In her critically acclaimed Leaving Church ("a beautiful, absorbing memoir"—The Dallas Morning News), Barbara Brown Taylor wrote about her experience leaving full-time ministryto become a professor, a decision that stretched the boundaries of her faith. Now, in her stunning follow-up, An Altar in the World, she shares how she learned to encounter God far beyond the walls of the church.
Taylor reveals meaningful ways to discover the sacred in the small things we do and see, from simple practices such as walking, working, and prayer. Something as ordinary as hanging clothes on a clothesline becomes an act of meditation if we pay attention to what we're doing and take time to notice the sights, smells, and sounds around us. Making eye contact with the cashier at the grocery store becomes a moment of true human connection. Allowing yourself to get lost leads to new discoveries. As we incorporate these practices into our daily lives, we begin to discover altars everywhere we go, in nearly everything we do. Through Taylor's expert guidance and delicate, thought-provoking prose, we learn to live with purpose, pay attention, slow down, and revere the world we live in.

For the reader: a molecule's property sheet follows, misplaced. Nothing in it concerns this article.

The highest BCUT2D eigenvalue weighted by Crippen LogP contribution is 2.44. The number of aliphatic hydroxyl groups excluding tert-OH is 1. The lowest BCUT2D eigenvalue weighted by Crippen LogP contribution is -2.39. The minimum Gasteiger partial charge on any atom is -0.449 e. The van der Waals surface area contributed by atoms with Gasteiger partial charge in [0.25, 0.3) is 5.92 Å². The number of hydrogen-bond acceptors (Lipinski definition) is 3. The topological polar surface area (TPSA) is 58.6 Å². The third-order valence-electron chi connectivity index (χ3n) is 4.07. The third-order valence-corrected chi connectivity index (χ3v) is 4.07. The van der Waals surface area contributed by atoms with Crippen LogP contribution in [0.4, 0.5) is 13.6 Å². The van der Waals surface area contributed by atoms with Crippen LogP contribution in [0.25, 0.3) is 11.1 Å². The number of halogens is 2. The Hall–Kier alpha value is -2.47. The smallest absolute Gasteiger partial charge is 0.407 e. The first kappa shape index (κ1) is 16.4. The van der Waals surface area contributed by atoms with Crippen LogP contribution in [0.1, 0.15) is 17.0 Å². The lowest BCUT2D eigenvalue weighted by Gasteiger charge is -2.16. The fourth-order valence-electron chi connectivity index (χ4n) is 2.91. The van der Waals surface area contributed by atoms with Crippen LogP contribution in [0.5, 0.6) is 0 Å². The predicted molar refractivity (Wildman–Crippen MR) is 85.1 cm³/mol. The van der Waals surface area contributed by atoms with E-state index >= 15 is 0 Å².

|Contributor(s)||Taylor, Barbara Brown|
|About the Contributor(s)||Taylor, Barbara Brown
Barbara Brown Taylor's last book, An Altar in the World, was a New York Times bestseller that received the Silver Nautilus Award in 2012. Her first memoir, Leaving Church, received an Author of the Year Award from the Georgia Writers Association and won the Theologos Award for Best General Interest Book of 2006. Taylor spent fifteen years in parish ministry before becoming the Butman Professor of Religion at Piedmont College, where she has taught world religions since 1998. She lives on a working farm in rural north Georgia with her husband, Ed.
|Publish Date||Feb 9, 2010|
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